Earth Day 2017: Blogs from the Wildlife Conservation Society
From Madagascar, A View of the Looming Climate Crisis
By Alison Clausen
April 21, 2017
In most countries of the world climate change is an abstract concept. In cities and urban centers around the world its hard to fully care why its important that corals in Australia are turning white, to get more than mildly upset that butterflies in the UK are disappearing faster than ever before, or to get really concerned about the fact that Greenland’s largest glacier is likely to melt faster and for longer than previously thought.
There are many reasons for this — but mostly because it all seems so far away and the quantities that are mentioned seem so small — after all what’s a degree here or there, or a few millimeters more of water in our oceans, a few species less than before?
However in some countries, including Madagascar, people no longer have the luxury of ignoring climate change. In this Island country off the coast of Africa all the conditions for climate vulnerability exist: a poor and mostly coastal population that depends on natural resources for their survival; a weak government hit repeatedly by political instability that limits its ability to plan for the future and respond to emergencies; and a geographical position that ensures high physical exposure to extreme weather events like cyclones, floods, and droughts.
“The actions we take today can protect millions of people — from the smallest child in a Malagasy village to our own children in towns and cities around the world — from a looming catastrophe.”
Nearly 400,000 people in southern Madagascar are at risk of famine after three successive drought years. This past March the Category 4 Cyclone Enawo hit, killing 81 people that we know of — with many more still missing. Safe drinking water remains unavailable in many areas as disease outbreaks continue. The direct health and economic effects of these events are obvious, but there are equally sinister long-term impacts.
In some areas of drought-stricken southern Madagascar last year, school attendance dropped by nearly 25 percent as parents pulled their children out of school to help look for water, earn money, or simply forage for food.
In rural Madagascar, the average annual income is in the order of $US400 per person and where in some rural areas where WCS works only 10 percent of the adult population is literate. However, one thing that always strikes me when I work with these local communities is the extremely high level of knowledge and concern about climate change. Even in many of the most isolated villages where WCS works, children and adults alike understand that global warming is making their lives harder.
Youth in Maroantsetra and surrounding villages in northeast Madagascar who are involved in WCS’s environmental education programs are passionate advocates for combating climate change. The junior reporters club makes radio broadcasts while others write blog posts and suggest solutions to the climate challenges. Children use art to express how climate change has affected their lives.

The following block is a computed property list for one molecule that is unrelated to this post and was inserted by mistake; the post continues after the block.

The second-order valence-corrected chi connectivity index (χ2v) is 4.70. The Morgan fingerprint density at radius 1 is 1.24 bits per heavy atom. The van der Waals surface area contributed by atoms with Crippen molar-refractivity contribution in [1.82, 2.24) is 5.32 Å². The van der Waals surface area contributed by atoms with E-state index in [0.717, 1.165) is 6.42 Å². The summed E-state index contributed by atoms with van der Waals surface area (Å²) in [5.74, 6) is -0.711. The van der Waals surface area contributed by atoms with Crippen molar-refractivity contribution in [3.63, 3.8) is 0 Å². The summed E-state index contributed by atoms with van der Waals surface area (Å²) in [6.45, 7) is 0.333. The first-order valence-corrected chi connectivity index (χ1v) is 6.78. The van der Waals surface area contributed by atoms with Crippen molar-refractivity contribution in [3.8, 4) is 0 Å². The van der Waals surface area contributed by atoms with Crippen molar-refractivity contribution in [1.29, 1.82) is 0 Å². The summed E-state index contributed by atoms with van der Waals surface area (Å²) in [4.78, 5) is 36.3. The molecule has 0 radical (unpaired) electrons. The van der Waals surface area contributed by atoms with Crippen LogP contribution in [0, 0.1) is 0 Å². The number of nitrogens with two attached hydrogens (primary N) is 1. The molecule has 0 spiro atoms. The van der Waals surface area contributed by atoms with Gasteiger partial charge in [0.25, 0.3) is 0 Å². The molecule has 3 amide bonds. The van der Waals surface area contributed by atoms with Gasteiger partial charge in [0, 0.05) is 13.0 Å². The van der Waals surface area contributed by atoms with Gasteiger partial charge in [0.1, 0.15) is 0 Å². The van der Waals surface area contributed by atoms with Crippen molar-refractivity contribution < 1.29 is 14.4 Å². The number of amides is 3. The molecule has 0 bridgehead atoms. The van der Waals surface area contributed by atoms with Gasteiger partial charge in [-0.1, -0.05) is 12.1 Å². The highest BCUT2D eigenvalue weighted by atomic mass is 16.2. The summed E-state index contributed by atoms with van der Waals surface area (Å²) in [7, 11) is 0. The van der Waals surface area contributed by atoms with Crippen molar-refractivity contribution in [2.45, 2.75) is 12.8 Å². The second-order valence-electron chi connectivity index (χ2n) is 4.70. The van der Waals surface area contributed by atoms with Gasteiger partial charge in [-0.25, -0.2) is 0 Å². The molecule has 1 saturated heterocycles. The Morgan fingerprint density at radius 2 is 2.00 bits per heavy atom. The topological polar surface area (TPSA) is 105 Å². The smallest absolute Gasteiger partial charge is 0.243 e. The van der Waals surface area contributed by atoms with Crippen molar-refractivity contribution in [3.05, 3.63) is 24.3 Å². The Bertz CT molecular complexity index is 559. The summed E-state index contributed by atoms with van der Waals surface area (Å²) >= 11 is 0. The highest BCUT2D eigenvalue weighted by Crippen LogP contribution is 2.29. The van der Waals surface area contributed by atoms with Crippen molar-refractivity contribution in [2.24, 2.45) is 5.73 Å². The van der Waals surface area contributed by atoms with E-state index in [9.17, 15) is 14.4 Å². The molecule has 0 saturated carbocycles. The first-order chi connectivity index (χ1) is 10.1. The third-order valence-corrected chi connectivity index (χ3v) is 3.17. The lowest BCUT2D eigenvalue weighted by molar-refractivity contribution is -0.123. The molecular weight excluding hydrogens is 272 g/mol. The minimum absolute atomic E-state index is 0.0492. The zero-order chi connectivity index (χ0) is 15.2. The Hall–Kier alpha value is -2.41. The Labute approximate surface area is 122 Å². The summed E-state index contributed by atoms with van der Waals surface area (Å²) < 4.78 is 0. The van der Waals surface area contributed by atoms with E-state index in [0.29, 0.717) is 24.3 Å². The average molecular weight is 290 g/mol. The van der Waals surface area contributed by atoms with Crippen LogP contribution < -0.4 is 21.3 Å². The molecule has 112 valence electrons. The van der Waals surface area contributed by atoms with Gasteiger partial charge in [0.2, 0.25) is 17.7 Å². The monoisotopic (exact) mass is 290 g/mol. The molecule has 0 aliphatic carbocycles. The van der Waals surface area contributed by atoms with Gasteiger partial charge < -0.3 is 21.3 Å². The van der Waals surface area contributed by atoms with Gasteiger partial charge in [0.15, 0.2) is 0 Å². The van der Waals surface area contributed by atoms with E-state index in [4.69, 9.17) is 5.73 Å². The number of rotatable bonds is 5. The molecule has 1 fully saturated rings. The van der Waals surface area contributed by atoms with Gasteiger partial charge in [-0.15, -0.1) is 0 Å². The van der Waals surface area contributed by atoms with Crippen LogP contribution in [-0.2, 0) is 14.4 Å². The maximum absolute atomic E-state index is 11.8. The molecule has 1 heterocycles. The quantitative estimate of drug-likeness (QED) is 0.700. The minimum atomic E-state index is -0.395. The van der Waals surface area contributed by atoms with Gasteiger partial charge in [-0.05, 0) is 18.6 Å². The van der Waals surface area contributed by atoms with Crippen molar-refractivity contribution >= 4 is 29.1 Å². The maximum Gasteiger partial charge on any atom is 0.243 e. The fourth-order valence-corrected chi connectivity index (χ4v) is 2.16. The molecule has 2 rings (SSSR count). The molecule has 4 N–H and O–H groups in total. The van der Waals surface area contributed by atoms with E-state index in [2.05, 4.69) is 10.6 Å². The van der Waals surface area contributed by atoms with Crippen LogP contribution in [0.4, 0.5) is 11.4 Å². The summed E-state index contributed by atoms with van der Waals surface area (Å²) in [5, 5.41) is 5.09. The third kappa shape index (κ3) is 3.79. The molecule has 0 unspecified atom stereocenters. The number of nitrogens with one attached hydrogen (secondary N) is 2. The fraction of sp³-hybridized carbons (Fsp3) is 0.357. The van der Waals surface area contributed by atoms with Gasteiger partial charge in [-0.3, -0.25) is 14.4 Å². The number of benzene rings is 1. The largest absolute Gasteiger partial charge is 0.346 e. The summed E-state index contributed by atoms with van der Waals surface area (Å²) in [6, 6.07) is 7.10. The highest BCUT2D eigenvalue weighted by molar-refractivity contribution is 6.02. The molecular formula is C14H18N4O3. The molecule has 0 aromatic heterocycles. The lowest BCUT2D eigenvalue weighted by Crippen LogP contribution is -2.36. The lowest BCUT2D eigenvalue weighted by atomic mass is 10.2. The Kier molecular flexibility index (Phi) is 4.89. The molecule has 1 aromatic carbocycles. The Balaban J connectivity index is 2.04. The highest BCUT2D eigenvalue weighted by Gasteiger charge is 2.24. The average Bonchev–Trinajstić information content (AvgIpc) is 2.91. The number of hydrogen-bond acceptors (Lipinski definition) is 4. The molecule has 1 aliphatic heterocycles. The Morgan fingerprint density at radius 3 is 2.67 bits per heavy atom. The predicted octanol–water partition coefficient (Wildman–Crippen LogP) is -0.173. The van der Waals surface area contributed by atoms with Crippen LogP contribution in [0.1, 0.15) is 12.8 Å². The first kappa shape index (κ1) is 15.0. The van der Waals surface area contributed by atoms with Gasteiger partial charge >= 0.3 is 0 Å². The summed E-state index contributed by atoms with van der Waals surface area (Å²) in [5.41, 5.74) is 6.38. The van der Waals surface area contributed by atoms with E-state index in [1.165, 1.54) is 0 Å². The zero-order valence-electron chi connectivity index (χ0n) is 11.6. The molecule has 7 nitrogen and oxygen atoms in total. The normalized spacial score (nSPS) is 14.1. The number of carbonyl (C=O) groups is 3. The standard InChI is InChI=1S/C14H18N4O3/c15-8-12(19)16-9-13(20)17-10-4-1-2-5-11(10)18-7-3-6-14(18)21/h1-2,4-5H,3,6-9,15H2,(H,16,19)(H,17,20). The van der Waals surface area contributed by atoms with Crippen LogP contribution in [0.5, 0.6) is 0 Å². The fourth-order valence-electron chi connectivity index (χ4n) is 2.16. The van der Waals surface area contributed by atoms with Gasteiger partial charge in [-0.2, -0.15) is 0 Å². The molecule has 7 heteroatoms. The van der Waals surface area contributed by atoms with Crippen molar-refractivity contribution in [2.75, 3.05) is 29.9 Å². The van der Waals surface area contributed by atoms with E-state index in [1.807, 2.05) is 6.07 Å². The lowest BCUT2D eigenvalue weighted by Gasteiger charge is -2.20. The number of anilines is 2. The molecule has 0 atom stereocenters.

In the marine zones in southwest and northwest Madagascar where WCS manages marine protected areas, Malagasy scientists are undertaking surveys to see how corals are reacting to rising temperatures, and fishermen talk with great knowledge about the changes to fish populations and catch in relation to water temperature. Women in these areas are starting vegetable gardens and have invested in fish drying ovens to supplement household income.
My discussions with local populations on this issue are tinged with a sense of frustration. People know very well that all they can do is try to adapt even as a sense of unfairness is unavoidable in a nation disproportionately impacted by global actions speeding climate change. Madagascar’s citizens emit 0.1 tons / person / year of greenhouse gases; US citizens emit 164 times more.
“One thing that always strikes me when I work with local communities is the extremely high level of knowledge and concern about climate change.”
Nevertheless, they have not given up and their level of engagement and desire to learn about and understand climate change should be a lesson for us all. Citizens of countries in which a change in behavior can have the greatest impact should be humbled by their engagement. The actions we take today can protect millions of people — from the smallest child in a Malagasy village to our own children in towns and cities around the world — from a looming catastrophe.
The theme of this year’s Earth Day is climate literacy and it is one that we should all take to heart. It might seem abstract. It might seem complicated. With greater knowledge comes no small risk of despondency. Yet we cannot turn away. All of us with the opportunity to do something about climate change have an obligation to learn more about this challenge facing the world.
I implore you on this Earth Day to take 10 minutes out of your day and read an article on climate change, talk to your kids, discuss it with your friends, and pass along the message that the time to react is now.
We can no longer stick our heads in the sand and hope or pretend that the rapidly changing climate and its attendant impacts are not happening or will correct themselves. Indeed if we, with all our resources and blessings, don’t dedicate ourselves to addressing this impending crisis we will only have ourselves to blame.
— — — — — — — — — — — — —
Alison Clausen is the Madagascar and Western Indian Ocean Director for WCS (Wildlife Conservation Society).